Logitech to Restructure After 2% Drop in Sales
Logitech will eliminate a layer of management following 2% drop in sales for fiscal year 2012 and 44% drop in net income.
Logitech International (SIX: LOGN) (Nasdaq: LOGI) announced sales were down 2 percent overall for fiscal year 2012 from $2.36 billion to $2.32 billion.
Logitech, which makes webcams and remote controls for retail, stopped focusing on the custom installation market several years ago. Sales for Q4 FY 2012 were $532 million, down 3 percent from $548 million in Q4 FY 2011. Excluding the unfavorable impact of exchange rates, sales decreased by 2 percent compared to the prior year. Operating income was $24 million compared to $4 million in the same quarter a year ago.
Net income for Q4 FY 2012 was $28 million ($0.17 per share) compared to net income of $3 million ($0.02 per share) in Q4 of FY 2011. Gross margin for the quarter was 36.4 percent compared to 32.8 percent in the same quarter one year ago.
Logitech’s retail sales for Q4 FY 2012 decreased year over year by 2 percent, primarily due to a 17 percent drop in sales in North and South America.
For the full year, operating income was $72 million, down 50 percent from $143 million a year ago. Net income for the full fiscal year was $71 million ($0.41 per share), down 44 percent from $128 million ($0.72 per share) in FY 2011. Gross margin for FY 2012 was 33.5 percent compared to 35.4 percent in FY 2011.
“I look forward to leading Logitech to improved performance,” says Bracken Darrell, Logitech president. “To get back to sustained, profitable growth, we need to be simpler, faster and more consumer-centric. Some of this transformation has already begun, with the management team’s work to reinvigorate the product portfolio. We now need to simplify the organization through restructuring. With board approval, I have eliminated a layer of business and sales executive management; the leaders of our business groups and sales regions now report directly to me. In addition, we will consolidate brand management and product portfolio management under the leadership of the business groups, and streamline most other functions. I expect most of this restructuring to be completed by the end of the current quarter, freeing up resources to pursue our growth opportunities. The restructuring should result in a reduction of approximately $80 million in annual operating costs.”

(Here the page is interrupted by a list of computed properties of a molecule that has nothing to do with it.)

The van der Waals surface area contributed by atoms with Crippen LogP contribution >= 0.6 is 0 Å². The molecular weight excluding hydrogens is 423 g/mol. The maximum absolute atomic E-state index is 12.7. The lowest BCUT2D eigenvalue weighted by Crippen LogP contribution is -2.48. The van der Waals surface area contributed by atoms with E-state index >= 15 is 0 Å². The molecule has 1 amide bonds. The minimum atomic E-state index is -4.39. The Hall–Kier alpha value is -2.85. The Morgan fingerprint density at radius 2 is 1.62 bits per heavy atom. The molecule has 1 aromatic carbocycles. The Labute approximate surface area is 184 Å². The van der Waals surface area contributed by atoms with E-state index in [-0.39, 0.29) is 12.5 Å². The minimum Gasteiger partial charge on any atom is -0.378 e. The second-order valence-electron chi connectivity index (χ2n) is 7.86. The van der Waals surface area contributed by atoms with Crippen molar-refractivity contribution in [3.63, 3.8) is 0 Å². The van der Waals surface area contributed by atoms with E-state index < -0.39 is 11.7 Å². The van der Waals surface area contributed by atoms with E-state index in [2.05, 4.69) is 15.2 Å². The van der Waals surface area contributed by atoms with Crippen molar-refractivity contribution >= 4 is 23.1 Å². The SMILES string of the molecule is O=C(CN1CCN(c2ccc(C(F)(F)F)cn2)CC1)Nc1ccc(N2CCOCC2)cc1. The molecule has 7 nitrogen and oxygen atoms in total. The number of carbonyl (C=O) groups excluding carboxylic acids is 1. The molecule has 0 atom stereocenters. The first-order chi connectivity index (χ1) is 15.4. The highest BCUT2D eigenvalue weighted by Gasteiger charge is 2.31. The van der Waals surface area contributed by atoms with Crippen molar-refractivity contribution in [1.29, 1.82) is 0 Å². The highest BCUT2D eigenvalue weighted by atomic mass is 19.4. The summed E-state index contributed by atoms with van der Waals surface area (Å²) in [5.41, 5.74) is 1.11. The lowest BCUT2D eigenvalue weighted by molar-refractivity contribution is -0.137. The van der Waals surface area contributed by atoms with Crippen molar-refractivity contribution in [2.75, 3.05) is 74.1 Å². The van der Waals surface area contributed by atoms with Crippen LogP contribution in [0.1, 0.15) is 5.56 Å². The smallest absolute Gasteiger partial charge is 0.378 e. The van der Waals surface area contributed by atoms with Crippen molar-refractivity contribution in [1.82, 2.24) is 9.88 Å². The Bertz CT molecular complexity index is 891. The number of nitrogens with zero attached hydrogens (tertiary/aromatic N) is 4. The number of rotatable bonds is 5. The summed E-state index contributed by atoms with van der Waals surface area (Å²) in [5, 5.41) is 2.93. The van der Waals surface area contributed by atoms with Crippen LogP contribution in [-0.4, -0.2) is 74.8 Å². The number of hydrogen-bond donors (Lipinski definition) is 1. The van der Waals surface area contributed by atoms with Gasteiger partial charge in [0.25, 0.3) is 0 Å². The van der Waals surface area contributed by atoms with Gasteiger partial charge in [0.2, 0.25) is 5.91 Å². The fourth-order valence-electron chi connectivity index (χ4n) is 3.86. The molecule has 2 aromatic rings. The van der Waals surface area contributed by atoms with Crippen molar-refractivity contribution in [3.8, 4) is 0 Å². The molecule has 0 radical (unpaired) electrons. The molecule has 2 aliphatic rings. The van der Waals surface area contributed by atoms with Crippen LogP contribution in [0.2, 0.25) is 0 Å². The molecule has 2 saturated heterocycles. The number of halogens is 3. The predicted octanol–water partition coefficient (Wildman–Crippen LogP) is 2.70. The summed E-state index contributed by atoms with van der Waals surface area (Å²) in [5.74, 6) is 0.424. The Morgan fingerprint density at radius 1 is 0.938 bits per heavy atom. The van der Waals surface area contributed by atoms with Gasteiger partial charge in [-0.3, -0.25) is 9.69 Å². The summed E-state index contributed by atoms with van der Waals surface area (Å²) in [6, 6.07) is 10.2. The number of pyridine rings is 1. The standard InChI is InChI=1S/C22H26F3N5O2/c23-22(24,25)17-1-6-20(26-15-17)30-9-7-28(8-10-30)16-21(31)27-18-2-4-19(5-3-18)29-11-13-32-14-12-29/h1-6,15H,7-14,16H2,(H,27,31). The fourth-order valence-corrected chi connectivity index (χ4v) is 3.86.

“I believe the organizational streamlining that Bracken is driving is a decisive step for Logitech’s future,” says Guerrino De Luca, Logitech chairman and chief executive officer. “Looking ahead, I am also excited about what I believe is a strong lineup of new products with a much clearer value proposition to consumers. We expect that increasingly differentiated products will provide strong up-sell opportunities across all of our businesses. The majority of these new products will launch in Q2.”
Logitech expects to benefit from a stronger product portfolio, the simplification of the organization and processes, and cost savings from the restructuring, resulting in improved financial performance in the second half of Fiscal 2013.
Jason has covered low-voltage electronics as an editor since 1990. He joined EH Publishing in 2000, and before that served as publisher and editor of Security Sales, a leading magazine for the security industry. He served as chairman of the Security Industry Association’s Education Committee from 2000-2004 and sat on the board of that association from 1998-2002. He is also a former board member of the Alarm Industry Research and Educational Foundation. He is currently a member of the CEDIA Education Action Team for Electronic Systems Business. Jason graduated from the University of Southern California. Have a suggestion or a topic you want to read more about? Email Jason at [email protected]
Follow Jason on social media:
Universal RemotesWho is Chang K. Park and Why did CEDIA Pick Him for its Highest Honor?
URC Founder Chang Park, Pioneer of the Universal Remote Control, Nabs CEDIA’s Highest Honor
CEO: Despite New Remote, Savant is not About the DIY Mass-Market
Hands on: Dish’s New Hopper Remote with Gesture & Voice Control is Good Step in the Right Direction
The Marketing Challenges of Remote Controls and Home Automation
View more on Universal Remotes